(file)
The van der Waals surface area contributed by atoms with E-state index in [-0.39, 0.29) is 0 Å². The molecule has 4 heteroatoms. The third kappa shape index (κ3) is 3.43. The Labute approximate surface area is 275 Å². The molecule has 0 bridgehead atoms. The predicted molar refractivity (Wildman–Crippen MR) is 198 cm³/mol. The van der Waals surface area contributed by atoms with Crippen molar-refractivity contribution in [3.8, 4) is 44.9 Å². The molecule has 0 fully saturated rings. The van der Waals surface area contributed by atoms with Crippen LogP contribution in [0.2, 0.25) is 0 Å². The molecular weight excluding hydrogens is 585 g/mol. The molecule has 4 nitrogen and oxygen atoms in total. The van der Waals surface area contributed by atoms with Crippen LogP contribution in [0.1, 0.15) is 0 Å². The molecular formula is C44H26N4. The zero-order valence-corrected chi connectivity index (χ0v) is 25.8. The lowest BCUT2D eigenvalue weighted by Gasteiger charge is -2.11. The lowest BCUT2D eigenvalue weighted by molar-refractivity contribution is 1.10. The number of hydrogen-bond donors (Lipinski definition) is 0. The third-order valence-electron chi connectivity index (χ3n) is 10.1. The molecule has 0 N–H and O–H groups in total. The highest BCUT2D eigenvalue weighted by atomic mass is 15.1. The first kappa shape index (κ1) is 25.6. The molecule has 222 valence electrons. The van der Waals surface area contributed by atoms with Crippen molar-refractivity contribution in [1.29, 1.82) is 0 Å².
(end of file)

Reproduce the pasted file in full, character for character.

The van der Waals surface area contributed by atoms with E-state index in [-0.39, 0.29) is 0 Å². The molecule has 4 heteroatoms. The third kappa shape index (κ3) is 3.43. The Labute approximate surface area is 275 Å². The molecule has 0 bridgehead atoms. The predicted molar refractivity (Wildman–Crippen MR) is 198 cm³/mol. The van der Waals surface area contributed by atoms with Crippen molar-refractivity contribution in [3.8, 4) is 44.9 Å². The molecule has 0 fully saturated rings. The van der Waals surface area contributed by atoms with Crippen LogP contribution in [0.2, 0.25) is 0 Å². The molecular weight excluding hydrogens is 585 g/mol. The molecule has 4 nitrogen and oxygen atoms in total. The van der Waals surface area contributed by atoms with Crippen LogP contribution in [0.1, 0.15) is 0 Å². The molecular formula is C44H26N4. The zero-order valence-corrected chi connectivity index (χ0v) is 25.8. The lowest BCUT2D eigenvalue weighted by Gasteiger charge is -2.11. The lowest BCUT2D eigenvalue weighted by molar-refractivity contribution is 1.10. The number of hydrogen-bond donors (Lipinski definition) is 0. The third-order valence-electron chi connectivity index (χ3n) is 10.1. The molecule has 0 N–H and O–H groups in total. The highest BCUT2D eigenvalue weighted by atomic mass is 15.1. The first kappa shape index (κ1) is 25.6. The molecule has 222 valence electrons. The van der Waals surface area contributed by atoms with Crippen molar-refractivity contribution in [1.29, 1.82) is 0 Å².